Human normal immunoglobulin 100 mg (purity of at least 96% IgG)
SUMMARY OF PRODUCT CHARACTERISTICS
Intratect 100 g/l, solution for infusion
Human normal immunoglobulin (IVIg)
One ml contains:
Human normal immunoglobulin 100 mg (purity of at least 96% IgG)
Each vial of 10 ml contains: 1 g
Each vial of 25 ml contains: 2.5 g
Each vial of 50 ml contains: 5 g
Each vial of 100 ml contains: 10 g
Each vial of 200 ml contains: 20 g
Distribution of the IgG subclasses (approx. values):
The maximum IgA content is 1800 micrograms/ml.
Produced from the plasma of human donors.
For a full list of excipients, see section 6.1.
Solution for infusion.
The solution is clear to slightly opalescent and colourless to pale yellow.
Replacement therapy in adults, and children and adolescents (0-18 years) in:
- Primary immunodeficiency syndromes with impaired antibody production (see section 4.4).
- Hypogammaglobulinaemia and recurrent bacterial infections in patients with chronic lymphocytic
leukaemia, in whom prophylactic antibiotics have failed.
- Hypogammaglobulinaemia and recurrent bacterial infections in plateau phase multiple myeloma
patients who have failed to respond to pneumococcal immunisation.
- Hypogammaglobulinaemia in patients after allogeneic haematopoietic stem cell transplantation
- Congenital AIDS with recurrent bacterial infections.
Immunomodulation in adults, and children and adolescents (0-18 years) in:
- Primary immune thrombocytopenia (ITP), in patients at high risk of bleeding or prior to surgery to
correct the platelet count.
- Guillain Barré syndrome.
- Kawasaki disease.
4.2 Posology and method of administration
Replacement therapy should be initiated and monitored under the supervision of a physician experienced in
the treatment of immunodeficiency.
The dose and dose regimen is dependent on the indication.
In replacement therapy the dose may need to be individualised for each patient dependent on the
pharmacokinetic and clinical response. The following dose regimens are given as a guideline.
Replacement therapy in primary immunodeficiency syndromes
The dose regimen should achieve a trough level of IgG (measured before the next infusion) of at least 5 to
6 g/l. Three to six months are required after the initiation of therapy for equilibration to occur. The
recommended starting dose is 4-8 ml (0.4-0.8 g)/kg given once, followed by at least 2 ml (0.2 g)/kg given
every three to four weeks.
The dose required to achieve a trough level of 5-6 g/l is of the order of 2-8 ml (0.2-0.8 g)/kg/month. The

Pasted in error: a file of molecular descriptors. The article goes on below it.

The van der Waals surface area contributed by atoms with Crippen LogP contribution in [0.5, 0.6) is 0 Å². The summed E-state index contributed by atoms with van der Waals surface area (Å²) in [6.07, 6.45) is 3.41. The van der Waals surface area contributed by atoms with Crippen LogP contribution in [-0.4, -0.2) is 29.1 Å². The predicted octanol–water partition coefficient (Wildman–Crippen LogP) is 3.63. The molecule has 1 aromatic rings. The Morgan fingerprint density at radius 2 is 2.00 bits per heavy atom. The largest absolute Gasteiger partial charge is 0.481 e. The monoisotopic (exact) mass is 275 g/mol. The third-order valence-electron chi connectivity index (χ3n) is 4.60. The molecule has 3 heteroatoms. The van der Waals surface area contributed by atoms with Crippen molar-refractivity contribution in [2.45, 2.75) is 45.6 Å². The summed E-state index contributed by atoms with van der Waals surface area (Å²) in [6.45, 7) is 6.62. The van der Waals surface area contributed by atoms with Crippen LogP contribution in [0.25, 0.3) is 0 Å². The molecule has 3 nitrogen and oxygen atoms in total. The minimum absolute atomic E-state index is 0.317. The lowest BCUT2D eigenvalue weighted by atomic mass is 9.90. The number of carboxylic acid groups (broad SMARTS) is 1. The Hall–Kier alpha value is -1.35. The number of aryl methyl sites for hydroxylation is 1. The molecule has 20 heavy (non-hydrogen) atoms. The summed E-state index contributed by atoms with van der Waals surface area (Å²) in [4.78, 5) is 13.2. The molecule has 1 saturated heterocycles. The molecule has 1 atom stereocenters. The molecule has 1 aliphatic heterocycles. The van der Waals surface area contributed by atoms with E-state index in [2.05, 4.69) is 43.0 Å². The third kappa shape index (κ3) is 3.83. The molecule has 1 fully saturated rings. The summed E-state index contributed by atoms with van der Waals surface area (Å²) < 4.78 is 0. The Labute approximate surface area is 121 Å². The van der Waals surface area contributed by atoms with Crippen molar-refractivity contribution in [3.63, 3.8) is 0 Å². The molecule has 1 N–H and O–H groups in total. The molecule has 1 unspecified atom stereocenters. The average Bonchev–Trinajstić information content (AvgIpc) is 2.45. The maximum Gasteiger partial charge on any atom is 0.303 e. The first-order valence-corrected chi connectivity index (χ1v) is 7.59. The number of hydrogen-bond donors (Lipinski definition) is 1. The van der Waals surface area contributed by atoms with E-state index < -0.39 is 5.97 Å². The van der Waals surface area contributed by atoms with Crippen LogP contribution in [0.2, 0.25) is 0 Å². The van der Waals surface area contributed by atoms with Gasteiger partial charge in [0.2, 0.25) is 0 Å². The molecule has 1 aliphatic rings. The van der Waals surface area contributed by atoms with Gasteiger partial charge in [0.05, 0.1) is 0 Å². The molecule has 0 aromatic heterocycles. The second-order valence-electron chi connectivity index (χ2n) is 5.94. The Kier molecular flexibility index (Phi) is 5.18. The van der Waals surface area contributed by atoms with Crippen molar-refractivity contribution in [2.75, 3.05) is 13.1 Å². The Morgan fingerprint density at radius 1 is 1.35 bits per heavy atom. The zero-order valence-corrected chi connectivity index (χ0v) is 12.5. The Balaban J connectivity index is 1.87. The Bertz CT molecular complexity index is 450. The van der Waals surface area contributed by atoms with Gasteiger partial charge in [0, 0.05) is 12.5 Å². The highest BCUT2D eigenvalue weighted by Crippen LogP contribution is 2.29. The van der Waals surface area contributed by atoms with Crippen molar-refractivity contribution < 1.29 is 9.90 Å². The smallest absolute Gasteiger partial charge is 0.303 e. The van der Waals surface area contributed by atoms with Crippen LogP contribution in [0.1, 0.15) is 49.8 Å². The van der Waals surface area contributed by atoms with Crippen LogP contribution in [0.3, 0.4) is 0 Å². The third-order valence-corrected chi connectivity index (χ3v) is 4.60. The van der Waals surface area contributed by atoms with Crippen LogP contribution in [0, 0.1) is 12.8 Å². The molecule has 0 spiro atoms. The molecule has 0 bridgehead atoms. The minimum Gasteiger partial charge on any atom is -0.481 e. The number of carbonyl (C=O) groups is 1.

dosage interval when steady state has been reached varies from 3-4 weeks.
Trough levels should be measured and assessed in conjunction with the incidence of infection. To reduce the
rate of infection, it may be necessary to increase the dosage and aim for higher trough levels.
Hypogammaglobulinaemia and recurrent bacterial infections in patients with chronic lymphocytic
leukaemia, in whom prophylactic antibiotics have failed; hypogammaglobulinaemia and recurrent bacterial
infections in plateau phase multiple myeloma patients who have failed to respond to pneumococcal
immunisation; congenital AIDS with recurrent bacterial infections.
The recommended dose is 2-4 ml (0.2-0.4 g)/kg every three to four weeks.
Hypogammaglobulinaemia in patients after allogeneic haematopoietic stem cell transplantation
The recommended dose is 2-4 ml (0.2-0.4 g)/kg every three to four weeks. The trough levels should be
maintained above 5 g/l.
Primary immune thrombocytopenia
There are two alternative treatment schedules:
- 8-10 ml (0.8-1 g)/kg given on day one, this dose may be repeated once within 3 days
- 4 ml (0.4 g)/kg given daily for two to five days.
The treatment can be repeated if relapse occurs.
Guillain Barré syndrome
4 ml (0.4 g)/kg/day over 5 days.
16-20 ml (1.6-2.0 g)/kg should be administered in divided doses over two to five days or 20 ml (2.0 g)/kg as
a single dose. Patients should receive concomitant treatment with acetylsalicylic acid.
The dosage recommendations are summarised in the following table:
Indication Dose Frequency of infusions
Replacement therapy in primary
every 3-4 weeks to obtain IgG trough
level of at least 5-6 g/l
Replacement therapy in secondary
0.2-0.4 g/kg every 3-4 weeks to obtain IgG trough
level of at least 5-6 g/l
Congenital AIDS 0.2-0.4 g/kg every 3-4 weeks
Hypogammaglobulinaemia (< 4 g/l) in patients after allogeneic haematopoietic stem cell transplantation 0.2-0.4 g/kg every 3-4 weeks to obtain IgG trough level above 5 g/l Immunomodulation: Primary immune thrombocytopenia 0.8-1 g/kg on day 1, possibly repeated once within 3 days or 0.4 g/kg/d for 2-5 days Guillain Barré syndrome 0.4 g/kg/d for 5 days Kawasaki disease 1.6-2 g/kg or in divided doses over 2-5 days in association with acetylsalicylic acid 2 g/kg in one dose in association with acetylsalicylic acid Paediatric population The posology in children and adolescents (0-18 years) is not different to that of adults as the posology for each indication is given by body weight and adjusted to the clinical outcome of the above mentioned conditions. Method of administration For intravenous use. Intratect 100 g/l should be infused intravenously at an initial rate of not more than 1.4 ml/kg/h for 30 minutes. If well tolerated (see section 4.4), the rate of administration may gradually be increased to a maximum of 1.9 ml/kg/h for the remainder of the infusion. Replacement Therapy: In patients who have tolerated the infusion rate of 1.9 ml/kg/h well, the rate may be gradually increased to 6 ml/kg/h and if still tolerated well, it may be further increased gradually to a maximum of 8 ml/kg/h. In general, dosage and infusion rates have to be individually tailored according to the patient's needs
Hypersensitivity to the active substance or to any of the excipients (see section 4.4).